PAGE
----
...Addiction ...with alcohol, the stat is ten percent, right? Alcohol, ten percent of the people who drink alcohol develop alcohol problems. I think that is like probably what it is. Ten percent of the people are going to get out of control with it.

Dean Becker: OK, gentleman. We thank you. We are going...

Caller: Thank you for taking my call.

Dean Becker: Thank you, Mike. Thank you for your call. Folks you are listening to the Century of Lies show on the Drug Truth Network. We are speaking with John H. Richardson of Esquire. And John, if folks wanted to read this article, it is pretty easy to find. Go to, is it The Side/Richardson Report: Drug War Facts article, right?

John H. Richardson: Yes, I think right now it is towards the bottom of the Esquire front page and on Tuesday I update it and then there's links on the bottom so... There will be, this Tuesday I have got comments from a lot of readers some of them are really smart. So yeah, there's this week and last week and then at the bottom there's links to other columns and stuff I have written about this topic.

Dean Becker: OK, real good. I tell you what; I want to thank you for joining us. I hope you will join us again before the year is over because what you have to say is very profound and it needs to be reiterated, underlined and shouted from the rooftop. Thank you very much, John Richardson.

John H. Richardson: Thanks a lot.

Dean Becker: Alright.

John H. Richardson: Bye bye.

Dean Becker: Bye bye.


It's time to play Name That Drug by It's Side Effects!
Light headedness, nausea, vomiting, headache, malaise, fatal disturbance in brain function, imbalanced electrolytes, over dilution of sodium in the blood plasma, osmotic shift and pressure ruptures, cerebral edema, seizures, coma and death...

Times up!
The answer and before I give you the answer, let me tell you a little bit more about this product. It is found in baby food. It is a major component of the explosives used by the terrorists and it is freely available in the hallways and used in the classrooms of every school in our nation. Prolonged exposure causes severe tissue damage. Inhalation of even a slight amount can be deadly.
Dihydrogenmonoxide is a killer, otherwise known as water.


This is Gustavo De Greif, former General Attorney of Columbia talking about the drug problem to the Drug Truth Network.


Take a pee.
Realize you are just not free.
Osama sells us opium and makes heroin to buy his guns.
I injected to kill the pain because the price is so insane.
I imagine a better way
Pee, then trillions thrown away.
I investigate the intervention of official eternal inquisition.
Never more.


Throwing Down the Gauntlet.

This is the first edition of a new segment designed to embarrass and impugn the integrity of the criminal justice system of the United States of America. That means you Mr. Street Cop. It means your chief of “please believe me.” I mean the district attorney and his gluttonous minions feeding at the public trough and dispensing lies at the other end of their anatomy.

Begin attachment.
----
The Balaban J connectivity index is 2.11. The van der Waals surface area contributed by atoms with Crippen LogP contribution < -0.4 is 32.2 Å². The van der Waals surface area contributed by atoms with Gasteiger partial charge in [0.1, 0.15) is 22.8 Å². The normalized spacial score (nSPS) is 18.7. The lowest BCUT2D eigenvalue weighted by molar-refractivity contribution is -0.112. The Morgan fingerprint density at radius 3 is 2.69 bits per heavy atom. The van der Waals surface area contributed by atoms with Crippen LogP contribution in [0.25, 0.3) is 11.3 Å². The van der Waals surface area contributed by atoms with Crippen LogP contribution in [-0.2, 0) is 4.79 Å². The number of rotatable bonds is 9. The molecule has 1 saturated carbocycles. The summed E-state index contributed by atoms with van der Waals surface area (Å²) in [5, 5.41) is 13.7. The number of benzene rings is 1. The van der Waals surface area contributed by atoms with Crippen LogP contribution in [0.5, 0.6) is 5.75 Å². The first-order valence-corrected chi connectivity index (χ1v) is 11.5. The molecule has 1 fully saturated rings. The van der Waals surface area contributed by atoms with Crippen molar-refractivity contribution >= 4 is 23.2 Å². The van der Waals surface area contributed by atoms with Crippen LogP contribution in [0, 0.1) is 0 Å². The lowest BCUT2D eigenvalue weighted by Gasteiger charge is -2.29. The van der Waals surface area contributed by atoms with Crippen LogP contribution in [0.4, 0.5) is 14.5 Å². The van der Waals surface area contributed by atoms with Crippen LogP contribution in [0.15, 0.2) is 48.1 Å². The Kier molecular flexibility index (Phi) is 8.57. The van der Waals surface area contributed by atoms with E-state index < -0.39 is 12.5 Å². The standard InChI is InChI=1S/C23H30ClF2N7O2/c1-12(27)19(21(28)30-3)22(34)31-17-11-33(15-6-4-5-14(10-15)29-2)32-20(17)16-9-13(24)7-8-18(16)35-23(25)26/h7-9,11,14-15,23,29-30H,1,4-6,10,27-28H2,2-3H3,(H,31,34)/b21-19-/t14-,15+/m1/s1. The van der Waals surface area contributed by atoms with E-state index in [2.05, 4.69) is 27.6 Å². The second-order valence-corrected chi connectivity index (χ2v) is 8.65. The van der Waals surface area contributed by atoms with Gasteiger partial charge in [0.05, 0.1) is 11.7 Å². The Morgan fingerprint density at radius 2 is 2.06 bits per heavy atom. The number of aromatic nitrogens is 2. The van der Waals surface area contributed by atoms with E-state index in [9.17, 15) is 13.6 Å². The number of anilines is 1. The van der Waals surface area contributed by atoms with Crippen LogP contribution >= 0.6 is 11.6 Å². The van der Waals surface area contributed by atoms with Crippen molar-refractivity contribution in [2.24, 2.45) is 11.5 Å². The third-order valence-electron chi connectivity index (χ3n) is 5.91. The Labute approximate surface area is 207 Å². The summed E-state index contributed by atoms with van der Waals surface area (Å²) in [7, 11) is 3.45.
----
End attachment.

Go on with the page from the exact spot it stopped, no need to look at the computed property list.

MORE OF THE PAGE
I am talking about the cretinous judges who sit behind their bench dispensing so called justice in he drug war pretending to understand the problem all the while prospering via the misery that flows before them like a river. Talking to you Mr. Congressman and Senators too. And I am talking about you President Barack Obama, the hope of America, the former pot smoker and coke snorter who will not allow the word legalize into his vocabulary and who now sit and watches while economically disadvantaged drug users are continually ground up like hamburger.

I challenge you Mr. President, every congressman and senators, governors, judges, DA's, police chiefs, prison guards and cops on the beat to defend this policy of drug prohibition. To spend thirty minutes live on the air telling the populace; of the great success of the drug war of defining the many ways in which the horrible repercussions of the drug war are justified via the policy of drug prohibition.

I don't expect an answer but I want you drug warriors to know the end of prohibition is at hand and I will be waiting down by the river to baptize you in the river of reform. Until that day, I am calling you a coward, an ally of the barbarous cartels. I am throwing down the gauntlet!
Dean Becker,


This is your drug czar. Do not listen to the Drug Truth Network. It is evil. Pure evil.

Opening up a can of worms and going fishing for truth, this is the Drug Truth Network.

Dean Becker: Well, I hope you enjoyed this show. I once again want to thank John Richardson for joining us. Be sure to stay tuned on most of the Drug Truth Network affiliates when you will hear from Mr. Russ Jones, former narcotics detective on the Century of Lies show and once again I remind you that because of prohibition, you don't know what's in that bag, please, be careful.


To the Drug Truth Network listeners around the world, this is Dean Becker for Cultural Baggage and the Unvarnished Truth.

This show produced at the Pacifica studios of KPFT, Houston.

Tap dancing on the edge on an abyss.